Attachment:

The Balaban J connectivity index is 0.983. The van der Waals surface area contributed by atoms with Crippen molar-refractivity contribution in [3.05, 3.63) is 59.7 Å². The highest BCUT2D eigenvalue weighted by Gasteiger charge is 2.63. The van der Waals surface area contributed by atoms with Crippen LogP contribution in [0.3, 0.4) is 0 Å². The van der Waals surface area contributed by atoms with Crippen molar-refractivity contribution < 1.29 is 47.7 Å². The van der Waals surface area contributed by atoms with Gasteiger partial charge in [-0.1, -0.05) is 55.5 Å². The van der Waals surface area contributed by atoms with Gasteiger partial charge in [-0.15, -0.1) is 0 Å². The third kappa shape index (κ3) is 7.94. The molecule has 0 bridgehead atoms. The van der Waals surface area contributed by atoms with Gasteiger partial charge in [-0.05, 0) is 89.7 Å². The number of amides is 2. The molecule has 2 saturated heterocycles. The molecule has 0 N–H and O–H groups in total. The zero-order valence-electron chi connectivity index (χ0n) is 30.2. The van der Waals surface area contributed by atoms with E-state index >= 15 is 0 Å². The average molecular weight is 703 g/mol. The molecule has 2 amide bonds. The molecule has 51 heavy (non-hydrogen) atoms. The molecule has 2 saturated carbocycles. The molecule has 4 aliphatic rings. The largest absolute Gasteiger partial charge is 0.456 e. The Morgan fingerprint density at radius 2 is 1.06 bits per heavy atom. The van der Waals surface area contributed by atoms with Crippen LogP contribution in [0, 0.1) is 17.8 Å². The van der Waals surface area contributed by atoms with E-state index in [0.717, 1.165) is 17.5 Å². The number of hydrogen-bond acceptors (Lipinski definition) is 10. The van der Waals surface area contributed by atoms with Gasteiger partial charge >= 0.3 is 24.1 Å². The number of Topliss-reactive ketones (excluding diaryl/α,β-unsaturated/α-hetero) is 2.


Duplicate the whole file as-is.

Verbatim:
The Balaban J connectivity index is 0.983. The van der Waals surface area contributed by atoms with Crippen molar-refractivity contribution in [3.05, 3.63) is 59.7 Å². The highest BCUT2D eigenvalue weighted by Gasteiger charge is 2.63. The van der Waals surface area contributed by atoms with Crippen LogP contribution in [0.3, 0.4) is 0 Å². The van der Waals surface area contributed by atoms with Crippen molar-refractivity contribution < 1.29 is 47.7 Å². The van der Waals surface area contributed by atoms with Gasteiger partial charge in [-0.1, -0.05) is 55.5 Å². The van der Waals surface area contributed by atoms with Gasteiger partial charge in [-0.15, -0.1) is 0 Å². The third kappa shape index (κ3) is 7.94. The molecule has 0 bridgehead atoms. The van der Waals surface area contributed by atoms with Gasteiger partial charge in [-0.05, 0) is 89.7 Å². The number of amides is 2. The molecule has 2 saturated heterocycles. The molecule has 0 N–H and O–H groups in total. The zero-order valence-electron chi connectivity index (χ0n) is 30.2. The van der Waals surface area contributed by atoms with E-state index >= 15 is 0 Å². The average molecular weight is 703 g/mol. The molecule has 2 amide bonds. The molecule has 51 heavy (non-hydrogen) atoms. The molecule has 2 saturated carbocycles. The molecule has 4 aliphatic rings. The largest absolute Gasteiger partial charge is 0.456 e. The Morgan fingerprint density at radius 2 is 1.06 bits per heavy atom. The van der Waals surface area contributed by atoms with Crippen LogP contribution in [0, 0.1) is 17.8 Å². The van der Waals surface area contributed by atoms with E-state index in [0.717, 1.165) is 17.5 Å². The number of hydrogen-bond acceptors (Lipinski definition) is 10. The van der Waals surface area contributed by atoms with Gasteiger partial charge >= 0.3 is 24.1 Å². The number of Topliss-reactive ketones (excluding diaryl/α,β-unsaturated/α-hetero) is 2.